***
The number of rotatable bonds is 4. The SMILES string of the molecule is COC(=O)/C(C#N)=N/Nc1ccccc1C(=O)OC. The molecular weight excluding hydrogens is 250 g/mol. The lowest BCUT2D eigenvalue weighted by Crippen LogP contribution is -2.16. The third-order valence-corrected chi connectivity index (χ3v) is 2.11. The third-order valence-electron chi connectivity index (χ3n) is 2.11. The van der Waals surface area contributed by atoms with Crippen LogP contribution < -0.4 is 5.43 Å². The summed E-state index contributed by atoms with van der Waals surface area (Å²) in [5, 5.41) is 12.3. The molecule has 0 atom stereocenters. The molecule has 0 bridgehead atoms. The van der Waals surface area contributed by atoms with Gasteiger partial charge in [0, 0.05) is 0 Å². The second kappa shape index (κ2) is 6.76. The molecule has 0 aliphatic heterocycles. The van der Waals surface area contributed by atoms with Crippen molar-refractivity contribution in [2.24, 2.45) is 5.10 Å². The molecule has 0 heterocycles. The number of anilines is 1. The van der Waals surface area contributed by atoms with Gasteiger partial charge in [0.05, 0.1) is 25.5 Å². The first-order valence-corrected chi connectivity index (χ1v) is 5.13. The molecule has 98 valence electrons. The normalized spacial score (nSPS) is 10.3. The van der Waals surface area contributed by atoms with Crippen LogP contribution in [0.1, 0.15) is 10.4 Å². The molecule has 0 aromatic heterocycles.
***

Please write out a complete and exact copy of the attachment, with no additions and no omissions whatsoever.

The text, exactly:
The number of rotatable bonds is 4. The SMILES string of the molecule is COC(=O)/C(C#N)=N/Nc1ccccc1C(=O)OC. The molecular weight excluding hydrogens is 250 g/mol. The lowest BCUT2D eigenvalue weighted by Crippen LogP contribution is -2.16. The third-order valence-corrected chi connectivity index (χ3v) is 2.11. The third-order valence-electron chi connectivity index (χ3n) is 2.11. The van der Waals surface area contributed by atoms with Crippen LogP contribution < -0.4 is 5.43 Å². The summed E-state index contributed by atoms with van der Waals surface area (Å²) in [5, 5.41) is 12.3. The molecule has 0 atom stereocenters. The molecule has 0 bridgehead atoms. The van der Waals surface area contributed by atoms with Gasteiger partial charge in [0, 0.05) is 0 Å². The second kappa shape index (κ2) is 6.76. The molecule has 0 aliphatic heterocycles. The van der Waals surface area contributed by atoms with Crippen molar-refractivity contribution in [2.24, 2.45) is 5.10 Å². The molecule has 0 heterocycles. The number of anilines is 1. The van der Waals surface area contributed by atoms with Gasteiger partial charge in [0.05, 0.1) is 25.5 Å². The first-order valence-corrected chi connectivity index (χ1v) is 5.13. The molecule has 98 valence electrons. The normalized spacial score (nSPS) is 10.3. The van der Waals surface area contributed by atoms with Crippen LogP contribution in [0.1, 0.15) is 10.4 Å². The molecule has 0 aromatic heterocycles.